SAN FRANCISCO (KRON) – The first case of the deadly coronavirus has reached the Bay Area.
The Santa Clara County Health Department confirmed Friday that a man has tested positive for the new virus from China.
The announcement comes shortly after the U.S. declared a public health emergency because of the new virus.
The virus’ epicenter is Wuhan, China — but it has since spread to other countries worldwide.
Nearly 10,000 people have been infected with the disease worldwide in just two month.
The virus has claimed the lives of 213 people in China.
Here’s what to know about coronavirus:
What is coronavirus?
According to the World Health Organization, coronaviruses are a large family of viruses that cause illness ranging from the common cold to more severe diseases such as pneumonia, SARS, and Middle East respiratory syndrome or MERS.
What are the symptoms?
The symptoms of the virus are similar to the common flu. They include fever, shortness of breath, and a cough, according to the CDC.
In more severe cases, infection can lead to severe acute respiratory syndrome, kidney failure or death.
The CDC believes at this time that symptoms may appear in as few as 2 days or as long as 14 after exposure.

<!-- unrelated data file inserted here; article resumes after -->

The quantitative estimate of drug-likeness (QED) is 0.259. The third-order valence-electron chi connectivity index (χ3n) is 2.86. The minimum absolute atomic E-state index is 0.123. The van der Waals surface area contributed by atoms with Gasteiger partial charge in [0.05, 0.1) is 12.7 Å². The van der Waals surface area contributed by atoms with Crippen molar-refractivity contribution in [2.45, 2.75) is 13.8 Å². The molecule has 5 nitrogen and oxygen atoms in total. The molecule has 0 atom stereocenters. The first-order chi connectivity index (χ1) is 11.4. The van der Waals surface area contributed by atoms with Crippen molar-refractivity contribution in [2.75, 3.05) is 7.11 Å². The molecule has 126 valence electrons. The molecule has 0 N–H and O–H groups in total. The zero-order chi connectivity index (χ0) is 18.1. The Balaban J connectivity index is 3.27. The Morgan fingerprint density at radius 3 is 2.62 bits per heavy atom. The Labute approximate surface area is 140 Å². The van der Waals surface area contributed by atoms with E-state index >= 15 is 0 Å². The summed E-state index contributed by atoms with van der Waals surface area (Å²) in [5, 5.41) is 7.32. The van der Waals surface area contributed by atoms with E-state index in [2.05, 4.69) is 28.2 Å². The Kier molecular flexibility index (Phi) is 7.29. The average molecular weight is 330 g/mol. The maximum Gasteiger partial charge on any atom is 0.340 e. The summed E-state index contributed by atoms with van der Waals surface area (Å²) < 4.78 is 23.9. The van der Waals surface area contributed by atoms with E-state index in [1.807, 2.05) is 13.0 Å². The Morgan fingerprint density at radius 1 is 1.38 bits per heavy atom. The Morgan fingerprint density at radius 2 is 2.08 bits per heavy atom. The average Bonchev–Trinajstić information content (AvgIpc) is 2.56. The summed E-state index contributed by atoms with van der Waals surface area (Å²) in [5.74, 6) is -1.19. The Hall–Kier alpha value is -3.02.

At this point, experts say travel history plays the biggest role in determining whether you have flu or cold-like symptoms versus the coronavirus. If you haven’t traveled to Wuhan, China, you’re likely in the clear.
How does coronavirus spread?
In rare cases, the virus can be spread from animals to people.
Officials have confirmed that the coronavirus can be transmitted between humans, which often happens when someone comes into contact with the infected person’s secretions – such as through coughing or sneezing.
According to the CDC, the virus can also be transmitted by touching something an infected person has touched then touching your mouth, eyes, or nose.
In Chicago, a woman infected her husband with the virus, which was the first confirmed person-to-person case in the U.S.
Is there a vaccine? How is it treated?
There is no vaccine yet, but health officials say those infected may get some relief by taking pain or fever medications, drinking plenty of liquids, and resting.
While there is no vaccine, people can reduce the risk of infection by avoiding those who are sick, washing their hands often, and avoiding touching the eyes, nose, and mouth.
The Associated Press contributed to this report.
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